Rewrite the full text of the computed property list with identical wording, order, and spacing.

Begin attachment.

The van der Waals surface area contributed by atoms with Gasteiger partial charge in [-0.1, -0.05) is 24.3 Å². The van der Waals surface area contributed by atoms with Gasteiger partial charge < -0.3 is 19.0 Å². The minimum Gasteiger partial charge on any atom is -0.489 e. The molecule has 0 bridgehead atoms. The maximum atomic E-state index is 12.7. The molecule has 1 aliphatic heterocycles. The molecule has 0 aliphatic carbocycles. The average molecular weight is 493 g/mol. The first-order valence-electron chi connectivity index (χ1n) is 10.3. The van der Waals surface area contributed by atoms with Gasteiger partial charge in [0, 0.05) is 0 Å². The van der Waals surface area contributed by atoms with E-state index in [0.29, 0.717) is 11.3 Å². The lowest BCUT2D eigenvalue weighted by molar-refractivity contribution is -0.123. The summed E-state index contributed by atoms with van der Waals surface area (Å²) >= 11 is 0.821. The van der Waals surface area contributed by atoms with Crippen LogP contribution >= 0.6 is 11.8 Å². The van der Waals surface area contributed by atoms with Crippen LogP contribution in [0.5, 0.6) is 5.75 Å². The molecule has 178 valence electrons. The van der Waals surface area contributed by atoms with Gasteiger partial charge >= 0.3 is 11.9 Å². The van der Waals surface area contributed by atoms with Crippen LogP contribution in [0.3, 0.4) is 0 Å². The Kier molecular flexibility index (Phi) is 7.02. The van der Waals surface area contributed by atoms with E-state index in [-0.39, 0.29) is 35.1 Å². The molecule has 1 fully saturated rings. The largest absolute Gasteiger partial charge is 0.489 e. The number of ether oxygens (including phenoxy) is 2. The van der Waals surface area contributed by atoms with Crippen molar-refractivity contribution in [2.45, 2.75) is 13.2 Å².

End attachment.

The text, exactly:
The van der Waals surface area contributed by atoms with Gasteiger partial charge in [-0.1, -0.05) is 24.3 Å². The van der Waals surface area contributed by atoms with Gasteiger partial charge < -0.3 is 19.0 Å². The minimum Gasteiger partial charge on any atom is -0.489 e. The molecule has 0 bridgehead atoms. The maximum atomic E-state index is 12.7. The molecule has 1 aliphatic heterocycles. The molecule has 0 aliphatic carbocycles. The average molecular weight is 493 g/mol. The first-order valence-electron chi connectivity index (χ1n) is 10.3. The van der Waals surface area contributed by atoms with Gasteiger partial charge in [0, 0.05) is 0 Å². The van der Waals surface area contributed by atoms with E-state index in [0.29, 0.717) is 11.3 Å². The lowest BCUT2D eigenvalue weighted by molar-refractivity contribution is -0.123. The summed E-state index contributed by atoms with van der Waals surface area (Å²) >= 11 is 0.821. The van der Waals surface area contributed by atoms with Crippen LogP contribution >= 0.6 is 11.8 Å². The van der Waals surface area contributed by atoms with Crippen LogP contribution in [0.5, 0.6) is 5.75 Å². The molecule has 178 valence electrons. The van der Waals surface area contributed by atoms with Gasteiger partial charge >= 0.3 is 11.9 Å². The van der Waals surface area contributed by atoms with Crippen LogP contribution in [0.3, 0.4) is 0 Å². The Kier molecular flexibility index (Phi) is 7.02. The van der Waals surface area contributed by atoms with E-state index in [-0.39, 0.29) is 35.1 Å². The molecule has 1 fully saturated rings. The largest absolute Gasteiger partial charge is 0.489 e. The number of ether oxygens (including phenoxy) is 2. The van der Waals surface area contributed by atoms with Crippen molar-refractivity contribution in [2.45, 2.75) is 13.2 Å².